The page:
Western missionaries were diverted from the northern stronghold of the EOC to the southern peripheries of Ethiopia, because these were considered ‘pagan’ and ‘uncivilised’. Western missionaries were welcomed with less suspicion and more enthusiasm on the new frontier. Moreover, they amassed converts to Protestantism from the EOC as well as traditional religions. These ‘peripheries’ are arguably still dominated by Protestantism.

Modernisation: An Ethiopian dilemma

In the overall discourse of modernisation, Ethiopia stands on ambivalent ground. This partially has to do with the way modernisation is defined. In the late 1960s, Cyril Black, whose work was praised by some as a ‘more graduated appraisal of modernisation’, ranked Ethiopia fifth on his scale of seven patterns of modernisation – above all African countries and on equal footing with Japan, Russia, China, Iran, Turkey and so on (Black 1967). This ranking might raise some eyebrows. The reason for perplexity is that the recent history of Ethiopia is known for two things: poverty and a defensive attitude towards the influx of new ideas. However, qualifying his analysis, Black argued:

What these societies have in common is … that their traditional governments were sufficiently effective, because of long experience with centralized bureaucratic government, to enable them to resist direct and comprehensive foreign rule for a prolonged period in modern times. (pp. 119–120)

Added to this were its own unique architecture, writing system and social organisations. However, despite Black’s optimist exposé, it is apparent that the progress of modernisation was aborted at some stage. What was the reason for aborted modernisation? Where is the starting point that begins to unleash the potential of modernisation, of which signs were shown in the past? Such questions seem to shed a light on the apparent tension between cultural and religious conservatism, on the one hand, and the need for progress, on the other.

To shed more light on the problems involved in modernising Ethiopia, let me discuss the approaches of Afework Gebre Yesus and Gebre-Hiwot Baykedagn – early 20th-century Ethiopian intellectuals. As committed nationalists, both wanted a version of modernisation that would not upset the Ethiopian way of life. In the meantime, both had the concern that Ethiopia might not find the resources for modernisation within itself. The problem both faced was this: How is it possible to modernise Ethiopia through external resources while keeping Ethiopian religious, cultural and social values?

An Italian- and Swiss-educated linguist who served Haile Selassie’s regime as a diplomat, Afework was clearly frustrated by Ethiopia’s ‘backwardness’. Even though he was an ardent admirer of Ethiopian history and values, he believed the ruling class was not able to deliver the necessary reform to put Ethiopia back on track. He put his faith in the civilising mission of colonisers and pushed for forging a strong political alliance with Italy, which he regarded as modern and thus highly advanced. Yet he was aware of the fact that the principal intention behind the Italian occupation was not restoring Ethiopia back to its glory. Still, he thought modernisation was worth such a risky gamble. According to Afework, for modernisation to succeed and bring about an end to economic deprivation, Ethiopians had to be willing to temporarily sacrifice their pride in their cultural and political independence (Gebreyesus 1964). This vision was captured in his novel, Tobbya. The novel is about a foreign king who falls in love with a girl, Tobbya. The king in this novel is powerful, so powerful that people tremble at the news of his coming and no weapon can overpower him. However, Tobbya has secret weapons to tame the powerful king: love and divine covenant. As a result, the king becomes a Christian (1964).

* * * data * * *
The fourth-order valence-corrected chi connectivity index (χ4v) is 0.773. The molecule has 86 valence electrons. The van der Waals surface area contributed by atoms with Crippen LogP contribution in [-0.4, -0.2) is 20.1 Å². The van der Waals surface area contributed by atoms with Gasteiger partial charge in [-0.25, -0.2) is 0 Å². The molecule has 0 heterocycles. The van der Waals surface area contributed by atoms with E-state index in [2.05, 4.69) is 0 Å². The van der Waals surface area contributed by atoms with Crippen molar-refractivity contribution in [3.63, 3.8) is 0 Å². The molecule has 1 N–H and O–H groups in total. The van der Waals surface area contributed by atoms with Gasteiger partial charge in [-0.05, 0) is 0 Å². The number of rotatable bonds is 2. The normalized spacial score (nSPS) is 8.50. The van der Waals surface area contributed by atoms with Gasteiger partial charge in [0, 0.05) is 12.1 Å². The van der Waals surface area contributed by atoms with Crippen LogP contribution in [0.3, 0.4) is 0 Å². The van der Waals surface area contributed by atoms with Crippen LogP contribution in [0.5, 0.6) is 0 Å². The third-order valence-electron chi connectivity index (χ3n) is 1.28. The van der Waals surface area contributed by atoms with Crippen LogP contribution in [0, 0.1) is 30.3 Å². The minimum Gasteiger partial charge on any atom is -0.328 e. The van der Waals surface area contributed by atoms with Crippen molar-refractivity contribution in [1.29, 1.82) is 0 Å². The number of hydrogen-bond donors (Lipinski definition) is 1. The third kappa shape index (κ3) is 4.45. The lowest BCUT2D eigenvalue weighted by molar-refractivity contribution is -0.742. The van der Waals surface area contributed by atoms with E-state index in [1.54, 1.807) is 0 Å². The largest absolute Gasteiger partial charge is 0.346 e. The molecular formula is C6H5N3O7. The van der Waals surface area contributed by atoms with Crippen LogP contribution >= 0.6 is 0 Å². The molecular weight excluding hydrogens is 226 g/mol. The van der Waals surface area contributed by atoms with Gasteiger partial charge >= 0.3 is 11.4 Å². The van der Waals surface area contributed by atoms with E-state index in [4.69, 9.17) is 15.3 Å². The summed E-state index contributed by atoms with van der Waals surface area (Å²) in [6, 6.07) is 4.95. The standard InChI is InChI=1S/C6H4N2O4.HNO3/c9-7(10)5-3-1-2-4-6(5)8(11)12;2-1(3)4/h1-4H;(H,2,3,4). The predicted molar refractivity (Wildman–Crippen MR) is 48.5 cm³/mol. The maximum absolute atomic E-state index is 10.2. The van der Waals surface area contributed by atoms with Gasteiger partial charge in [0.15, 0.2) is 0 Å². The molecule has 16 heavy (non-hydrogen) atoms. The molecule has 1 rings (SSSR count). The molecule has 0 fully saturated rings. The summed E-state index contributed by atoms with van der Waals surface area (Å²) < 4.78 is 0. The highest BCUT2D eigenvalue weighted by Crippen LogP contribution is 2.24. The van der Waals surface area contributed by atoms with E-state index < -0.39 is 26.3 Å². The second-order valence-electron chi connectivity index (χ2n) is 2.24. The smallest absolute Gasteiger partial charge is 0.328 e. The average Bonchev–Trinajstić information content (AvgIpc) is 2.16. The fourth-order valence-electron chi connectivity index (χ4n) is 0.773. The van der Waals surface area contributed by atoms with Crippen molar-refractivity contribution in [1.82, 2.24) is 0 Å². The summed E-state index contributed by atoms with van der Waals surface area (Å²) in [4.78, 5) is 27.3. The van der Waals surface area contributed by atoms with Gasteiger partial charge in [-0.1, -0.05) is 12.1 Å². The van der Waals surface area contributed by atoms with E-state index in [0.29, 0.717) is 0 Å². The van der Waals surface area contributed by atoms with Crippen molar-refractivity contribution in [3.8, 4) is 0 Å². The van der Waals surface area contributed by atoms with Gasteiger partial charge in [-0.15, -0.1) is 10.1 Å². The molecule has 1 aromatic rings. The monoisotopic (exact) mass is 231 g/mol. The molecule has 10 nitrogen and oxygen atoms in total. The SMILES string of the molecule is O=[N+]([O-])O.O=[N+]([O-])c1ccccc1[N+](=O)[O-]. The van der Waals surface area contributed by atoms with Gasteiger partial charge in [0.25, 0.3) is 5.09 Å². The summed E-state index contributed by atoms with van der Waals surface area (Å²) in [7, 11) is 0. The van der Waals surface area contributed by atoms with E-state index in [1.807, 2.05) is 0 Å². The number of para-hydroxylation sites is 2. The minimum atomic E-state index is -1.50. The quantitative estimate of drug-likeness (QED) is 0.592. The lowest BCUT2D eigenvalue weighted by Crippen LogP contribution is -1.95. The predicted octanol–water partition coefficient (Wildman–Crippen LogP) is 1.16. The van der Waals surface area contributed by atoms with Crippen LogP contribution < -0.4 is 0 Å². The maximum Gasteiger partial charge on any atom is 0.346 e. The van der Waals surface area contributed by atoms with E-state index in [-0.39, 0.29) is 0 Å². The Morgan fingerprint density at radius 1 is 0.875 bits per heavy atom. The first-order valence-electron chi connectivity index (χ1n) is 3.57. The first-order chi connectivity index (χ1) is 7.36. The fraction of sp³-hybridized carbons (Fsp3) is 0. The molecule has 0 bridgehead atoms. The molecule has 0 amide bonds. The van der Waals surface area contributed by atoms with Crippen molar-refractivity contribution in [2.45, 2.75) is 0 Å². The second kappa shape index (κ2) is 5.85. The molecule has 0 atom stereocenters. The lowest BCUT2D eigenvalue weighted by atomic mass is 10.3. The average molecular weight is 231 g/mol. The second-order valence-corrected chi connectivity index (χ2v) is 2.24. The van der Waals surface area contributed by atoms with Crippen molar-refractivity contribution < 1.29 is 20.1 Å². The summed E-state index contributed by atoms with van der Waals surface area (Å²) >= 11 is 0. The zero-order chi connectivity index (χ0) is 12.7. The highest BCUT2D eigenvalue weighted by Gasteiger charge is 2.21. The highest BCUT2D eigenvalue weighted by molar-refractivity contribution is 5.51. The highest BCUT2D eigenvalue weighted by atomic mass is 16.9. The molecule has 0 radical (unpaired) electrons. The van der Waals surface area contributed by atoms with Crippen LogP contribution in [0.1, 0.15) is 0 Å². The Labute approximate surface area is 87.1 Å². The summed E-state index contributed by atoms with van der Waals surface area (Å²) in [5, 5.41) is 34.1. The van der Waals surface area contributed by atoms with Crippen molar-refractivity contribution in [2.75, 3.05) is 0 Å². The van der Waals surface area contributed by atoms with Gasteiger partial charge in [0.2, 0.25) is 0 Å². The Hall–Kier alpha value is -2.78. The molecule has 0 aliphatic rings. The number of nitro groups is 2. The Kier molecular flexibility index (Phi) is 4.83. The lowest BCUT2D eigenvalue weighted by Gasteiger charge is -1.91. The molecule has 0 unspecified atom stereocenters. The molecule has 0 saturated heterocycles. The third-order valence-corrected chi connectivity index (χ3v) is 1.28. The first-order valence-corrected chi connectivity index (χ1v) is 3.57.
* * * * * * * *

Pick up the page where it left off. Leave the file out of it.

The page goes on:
The plot of this novel is similar to the one in Kibre Negest – a book that integrated the biblical story of King Solomon and the Queen of Sheba into Ethiopian political narrative. Afework maintained through this novel that Ethiopia had the capacity to ‘seduce, change and absorb’ and transform the colonising power into a friendly modernising ally (Kebede 1999). He envisaged two ways in which foreign modernising resources could be domesticated.

The first advantage lay in the very nature of modernity itself. As Bahru aptly interpreted:

if Italy took over Ethiopia, civilised it and made it prosperous, the day will then come when the civilised Ethiopians, having become civilised, strong and prosperous, will free themselves from Italy, just as the United States did with England. (Zewde 2002, p. 56)